September 27, 2013
CFTC Orders R.J. O’Brien & Associates LLC to Pay $125,000 for Violation of Customer Protection Regulation
RJO unlawfully commingled secured foreign futures and options customer funds with segregated domestic futures and options customer funds
Washington, DC – The U.S. Commodity Futures Trading Commission (CFTC) today issued an order filing and settling charges against R.J. O’Brien & Associates LLC (RJO), a CFTC-registered Futures Commission Merchant (FCM) based in Chicago, Illinois, for unlawfully commingling secured foreign futures and options customer funds with segregated domestic futures and options customer funds. The CFTC Order requires RJO to pay a $125,000 civil monetary penalty and orders RJO to cease and desist from further violations of CFTC Regulation 30.7(d).
The Commodity Exchange Act (CEA) and CFTC Regulations contain provisions to protect the funds of customers trading on both U.S. and foreign exchanges. In relation to customers trading on foreign exchanges, an FCM must account for and maintain money, securities, and property in an amount at least sufficient to cover or satisfy all of its current obligations to foreign futures and options customers in a separate “secured account.” Regulation 30.7(d) prohibits secured customer funds from being commingled and deposited into the same accounts separately held for segregated domestic futures and options customer funds.
On or about February 10, 2012, RJO, as carrying broker and depository for a non-clearing FCM, transferred $1,586,000 from the non-clearing FCM’s secured omnibus customer account (approximately $605,268 of which represented secured foreign futures or foreign options customer funds) and held, commingled, and deposited the secured customer funds in the non-clearing FCM’s segregated omnibus customer account, the Order finds. RJO transferred the funds to reduce a margin deficiency in the non-clearing FCM’s segregated omnibus account, without knowing whether the funds were part of the non-clearing FCM’s secured account requirements. Further, the Order finds that RJO did not make a margin call to the non-clearing FCM and did not notify the non-clearing FCM that it was transferring the funds from the non-clearing FCM’s secured omnibus account.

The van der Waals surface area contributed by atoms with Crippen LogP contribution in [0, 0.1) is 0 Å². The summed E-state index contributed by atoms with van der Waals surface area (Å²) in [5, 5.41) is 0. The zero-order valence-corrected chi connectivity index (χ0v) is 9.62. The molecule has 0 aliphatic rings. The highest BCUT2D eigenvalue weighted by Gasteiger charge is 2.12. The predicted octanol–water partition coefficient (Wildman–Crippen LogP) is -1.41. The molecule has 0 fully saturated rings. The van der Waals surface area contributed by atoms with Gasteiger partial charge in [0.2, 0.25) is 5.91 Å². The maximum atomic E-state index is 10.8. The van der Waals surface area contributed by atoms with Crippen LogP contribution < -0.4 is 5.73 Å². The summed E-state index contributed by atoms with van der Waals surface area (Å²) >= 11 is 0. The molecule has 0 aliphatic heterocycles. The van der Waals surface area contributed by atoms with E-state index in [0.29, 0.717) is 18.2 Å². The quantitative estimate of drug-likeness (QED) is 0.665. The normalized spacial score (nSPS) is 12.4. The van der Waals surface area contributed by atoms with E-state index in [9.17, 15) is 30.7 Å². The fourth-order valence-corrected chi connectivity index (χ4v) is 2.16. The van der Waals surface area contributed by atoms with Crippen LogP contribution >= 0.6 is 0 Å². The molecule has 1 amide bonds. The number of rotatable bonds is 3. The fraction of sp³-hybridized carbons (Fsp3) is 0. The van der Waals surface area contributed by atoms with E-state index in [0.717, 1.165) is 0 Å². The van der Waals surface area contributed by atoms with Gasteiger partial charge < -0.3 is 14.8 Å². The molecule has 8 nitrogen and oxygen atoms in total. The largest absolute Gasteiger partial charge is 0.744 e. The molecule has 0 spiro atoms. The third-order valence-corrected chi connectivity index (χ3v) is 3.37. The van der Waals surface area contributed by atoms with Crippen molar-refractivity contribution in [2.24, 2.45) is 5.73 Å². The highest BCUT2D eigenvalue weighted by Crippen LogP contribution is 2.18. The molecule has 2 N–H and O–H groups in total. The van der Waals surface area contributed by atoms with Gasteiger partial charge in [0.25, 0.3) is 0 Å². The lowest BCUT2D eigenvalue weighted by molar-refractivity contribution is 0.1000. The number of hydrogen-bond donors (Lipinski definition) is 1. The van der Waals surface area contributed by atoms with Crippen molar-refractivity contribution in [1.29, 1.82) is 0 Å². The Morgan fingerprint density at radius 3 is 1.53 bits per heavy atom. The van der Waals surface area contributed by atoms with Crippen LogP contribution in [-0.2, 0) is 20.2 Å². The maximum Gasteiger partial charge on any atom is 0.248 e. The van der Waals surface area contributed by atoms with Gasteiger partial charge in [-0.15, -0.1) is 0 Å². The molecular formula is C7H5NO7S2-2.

According to the Order, on Monday, February 13, 2012, the non-clearing FCM discovered that as a result of the transfer, it had insufficient funds in its secured accounts to meet its obligations to its secured customers. The non-clearing FCM had sufficient funds otherwise available in other accounts to satisfy the segregated funds margin call if RJO had not on its own moved funds from the secured omnibus account. The non-clearing FCM contacted RJO to reverse the transfer, which RJO effected that morning. The non-clearing FCM reported to the CFTC on the same morning that it did not have sufficient funds to meet its obligations to its secured customers.
The CFTC Order finds that RJO, acting as a clearing FCM and depository, failed to comply with Regulation 30.7(d), which prohibits secured customer funds from being commingled with segregated customer funds.
CFTC Division of Enforcement staff members responsible for this matter are Patryk J. Chudy, Michael P. Geiser, Trevor Kokal, Lenel Hickson, Jr., Stephen J. Obie, Manal M. Sultan, Richard B. Wagner, and Vincent A. McGonagle. Kevin Piccoli, Melissa Hendrickson, Robert Laverty, Timothy Wigand, and Frances Gonzales of the CFTC’s Division of Swap Dealer and Intermediary Oversight also assisted in this matter.
Last Updated: September 27, 2013